In July, combined retail sales of adult-use and medical cannabis totaled $202.8 million, up by 8.3% from June’s combined revenues of over $187.3 million. On a year-on-year basis, those July 2021 sales, at $202.8 million, are up just 2% from the July 2020, $198.9 million data. Year-to-date, combined adult-use and medical cannabis sales in Colorado, at $1.35 billion, put Colorado on pace to exceed the 2020 total sales, which came in at $2.2 billion.

Adult-use retailers in Colorado tallied over $167.8 million in July, a 9.9% increase over June adult-use retailer sales. Year-over-year, July 2021 adult use retail sales, at $167.8 million, were down 9.1% from July 2020’s monthly figure of $183.1 million. Retail revenues from the adult-use sector expanded by over 24% from 2019 to 2020 but look set to expand by just 6.7% in 2021 if retail revenues keep their current monthly pace.

Medical cannabis revenues in July 2021 came in at just over $35 million, up 1.5% from June 2021’s $34.5 million, but down by 23.6% from the July 2020 figure of $43.3 million.

In the wholesale realm, tax collection data for August 2021 – which corresponds generally to wholesale transfers and transactions executed in July – shows that the 15% excise tax on wholesale activity in Colorado’s adult-use system resulted in nearly $9.5 million accruing to state coffers. August wholesale excise tax receipts are down by 3.9%, compared to tax collections from the previous month, which amounted to just under $9.9 million.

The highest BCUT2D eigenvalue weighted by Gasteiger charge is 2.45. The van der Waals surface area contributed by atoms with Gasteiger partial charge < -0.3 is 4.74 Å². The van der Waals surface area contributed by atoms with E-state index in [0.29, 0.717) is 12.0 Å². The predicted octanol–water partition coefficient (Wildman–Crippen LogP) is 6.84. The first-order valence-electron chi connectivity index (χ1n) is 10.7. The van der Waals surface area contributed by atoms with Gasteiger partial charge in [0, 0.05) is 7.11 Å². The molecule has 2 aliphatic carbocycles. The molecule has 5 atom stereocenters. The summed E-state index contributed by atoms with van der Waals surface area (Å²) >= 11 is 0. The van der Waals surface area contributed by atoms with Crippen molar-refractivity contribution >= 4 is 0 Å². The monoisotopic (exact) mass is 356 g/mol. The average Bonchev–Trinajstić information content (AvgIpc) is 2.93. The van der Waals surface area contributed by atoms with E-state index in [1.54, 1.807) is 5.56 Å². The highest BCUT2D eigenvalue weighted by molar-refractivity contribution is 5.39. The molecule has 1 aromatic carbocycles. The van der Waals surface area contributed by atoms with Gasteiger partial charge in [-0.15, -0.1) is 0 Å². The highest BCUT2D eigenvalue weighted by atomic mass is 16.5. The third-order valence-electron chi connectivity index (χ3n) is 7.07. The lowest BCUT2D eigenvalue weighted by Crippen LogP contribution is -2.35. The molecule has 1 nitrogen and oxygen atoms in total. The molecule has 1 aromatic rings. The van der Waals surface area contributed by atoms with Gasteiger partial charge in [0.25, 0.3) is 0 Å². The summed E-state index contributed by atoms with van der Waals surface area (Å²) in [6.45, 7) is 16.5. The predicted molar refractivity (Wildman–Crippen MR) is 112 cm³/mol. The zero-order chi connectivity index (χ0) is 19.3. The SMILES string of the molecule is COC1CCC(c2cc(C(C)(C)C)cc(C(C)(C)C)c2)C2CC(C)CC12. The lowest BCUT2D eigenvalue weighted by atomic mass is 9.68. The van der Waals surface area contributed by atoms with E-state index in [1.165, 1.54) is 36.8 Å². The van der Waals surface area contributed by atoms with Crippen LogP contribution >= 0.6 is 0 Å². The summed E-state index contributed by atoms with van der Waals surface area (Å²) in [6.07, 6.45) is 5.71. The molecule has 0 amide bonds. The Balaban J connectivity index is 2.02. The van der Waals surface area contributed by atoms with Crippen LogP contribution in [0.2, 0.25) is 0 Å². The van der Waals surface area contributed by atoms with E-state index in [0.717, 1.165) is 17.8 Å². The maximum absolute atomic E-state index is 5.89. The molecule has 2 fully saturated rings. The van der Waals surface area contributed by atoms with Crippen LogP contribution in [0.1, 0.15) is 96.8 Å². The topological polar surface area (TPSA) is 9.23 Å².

Average Market Rates (AMRs), used by the state to assess the wholesale excise tax on internal transfers of flower, trim, and other plant material between commonly-owned adult-use licenses, increased from June to July. (Since August 2017, AMRs are adjusted quarterly by the Colorado Department of Revenue.) The Q3, 2021 effective tax on internal transfers of flower from licensed cultivation businesses to commonly-owned retailers went up $1 per pound to $1,309 for flower, effective through September 30, 2021. While some AMRs were little changed in July, the tax on bud allocated for extraction jumped by 71.6% to $901 per pound, the retail trim rate jumped by over 20% to $425 per pound and trim allocated for extraction went up nearly 7% to $425 per pound. These changes suggest that the downturn in July tax collections is likely due to less wholesale product being transferred between commonly owned adult use licenses. The table below shows AMRs for all of 2021 with the newly issued October AMR at the top of the table.

The AMR for bud allocated for extraction will fall over 50% to $405 per pound in Q3, but the AMR for trim will rise nearly 24% to $302 per pound, commencing on October 1, 2021.

CDOR calculates AMR for each quarter by averaging the first two months of the previous quarter with the last month of the quarter before, to come up with the AMR for the next quarter.  For instance, to find the AMR for Q4, 2021, CDOR averages prices from June 1 through August 31, 2021, thus the average captures part of the previous two quarters in calculating the next quarter AMR.